The day the music died. On February 3, 1959, a small-plane crash near Clear Lake, Iowa, killed three American rock and roll pioneers: Buddy Holly, Ritchie Valens, and J. P. "The Big Bopper" Richardson, as well as the pilot, Roger Peterson
February 03, 1959... rising American rock stars Buddy Holly, Ritchie Valens and J.P. "The Big Bopper" Richardson are killed when their chartered Beechcraft Bonanza plane crashes in Iowa a few minutes after takeoff from Mason City on a flight headed for Moorehead, Minnesota. Holly and his band, the Crickets, had just scored a No. 1 hit with "That'll Be the Day."
Ritchie Valens (1941-1959) was just 17 when he died. A Mexican-American singer and songwriter, he recorded numerous hits during his short career, most notably the 1958 hit "La Bamba." Valens died in a plane crash with fellow musicians Buddy Holly and J. P. Richardson on February 3, 1959, a day that was later called 'The Day the Music Died' by Don McLean in his song "American Pie."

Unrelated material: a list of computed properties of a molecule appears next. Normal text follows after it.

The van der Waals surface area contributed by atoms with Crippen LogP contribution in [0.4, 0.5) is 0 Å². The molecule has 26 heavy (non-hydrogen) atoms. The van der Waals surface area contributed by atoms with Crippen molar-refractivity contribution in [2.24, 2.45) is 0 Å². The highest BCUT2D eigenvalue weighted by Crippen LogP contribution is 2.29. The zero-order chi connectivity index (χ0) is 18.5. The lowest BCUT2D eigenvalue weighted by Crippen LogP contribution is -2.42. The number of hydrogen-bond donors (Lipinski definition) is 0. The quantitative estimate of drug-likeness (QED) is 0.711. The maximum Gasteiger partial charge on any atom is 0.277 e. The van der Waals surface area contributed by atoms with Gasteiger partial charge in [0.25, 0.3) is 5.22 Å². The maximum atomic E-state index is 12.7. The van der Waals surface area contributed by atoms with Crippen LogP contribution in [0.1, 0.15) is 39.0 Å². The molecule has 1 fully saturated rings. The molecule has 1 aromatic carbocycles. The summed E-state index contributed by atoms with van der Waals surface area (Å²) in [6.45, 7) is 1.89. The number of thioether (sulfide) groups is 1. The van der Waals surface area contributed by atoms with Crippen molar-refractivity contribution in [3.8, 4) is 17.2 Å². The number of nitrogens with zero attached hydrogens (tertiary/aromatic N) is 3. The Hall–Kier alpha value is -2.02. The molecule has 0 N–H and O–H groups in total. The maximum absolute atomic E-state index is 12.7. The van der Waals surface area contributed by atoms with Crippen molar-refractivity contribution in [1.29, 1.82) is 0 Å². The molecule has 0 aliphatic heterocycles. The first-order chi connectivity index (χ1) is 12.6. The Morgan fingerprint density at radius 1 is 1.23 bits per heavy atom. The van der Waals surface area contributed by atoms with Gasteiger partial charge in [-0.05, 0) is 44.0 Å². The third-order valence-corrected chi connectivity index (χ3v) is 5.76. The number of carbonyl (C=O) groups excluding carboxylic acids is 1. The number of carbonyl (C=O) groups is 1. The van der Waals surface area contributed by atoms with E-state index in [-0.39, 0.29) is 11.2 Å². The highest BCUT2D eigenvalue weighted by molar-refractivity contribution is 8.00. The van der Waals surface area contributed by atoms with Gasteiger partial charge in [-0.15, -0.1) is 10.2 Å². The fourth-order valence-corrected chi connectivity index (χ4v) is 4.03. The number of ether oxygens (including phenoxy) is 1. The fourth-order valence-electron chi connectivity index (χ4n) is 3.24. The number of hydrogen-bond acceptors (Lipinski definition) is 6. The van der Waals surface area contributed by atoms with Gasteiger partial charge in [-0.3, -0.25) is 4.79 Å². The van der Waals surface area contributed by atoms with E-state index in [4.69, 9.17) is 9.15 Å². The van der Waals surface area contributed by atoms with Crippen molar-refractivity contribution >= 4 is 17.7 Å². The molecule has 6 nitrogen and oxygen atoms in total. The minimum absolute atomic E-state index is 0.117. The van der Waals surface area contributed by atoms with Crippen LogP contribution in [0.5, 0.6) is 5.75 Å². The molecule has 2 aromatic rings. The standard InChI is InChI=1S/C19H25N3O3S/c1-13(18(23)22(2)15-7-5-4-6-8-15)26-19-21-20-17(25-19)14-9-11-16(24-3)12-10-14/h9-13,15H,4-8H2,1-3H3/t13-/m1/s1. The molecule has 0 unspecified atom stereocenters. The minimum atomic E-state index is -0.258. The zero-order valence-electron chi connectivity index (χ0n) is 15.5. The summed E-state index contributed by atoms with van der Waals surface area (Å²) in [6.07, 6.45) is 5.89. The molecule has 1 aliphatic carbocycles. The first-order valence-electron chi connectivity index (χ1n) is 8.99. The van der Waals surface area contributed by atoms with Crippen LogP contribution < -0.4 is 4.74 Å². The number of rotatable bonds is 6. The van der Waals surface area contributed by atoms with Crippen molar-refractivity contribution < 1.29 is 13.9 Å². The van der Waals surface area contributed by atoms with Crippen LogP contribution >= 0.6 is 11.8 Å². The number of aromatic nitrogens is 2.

Singer/songwriter Ritchie Valens was born Today 5-13 in 1941 Ritchie Valens was born-- his life was cut short being killed in the famous plane crash 'the day the music died' in 1959, which took the lives of Buddy Holly and The Big Bobber as well. Some of his song include Donna, Come On Lets Go, and LaBamba.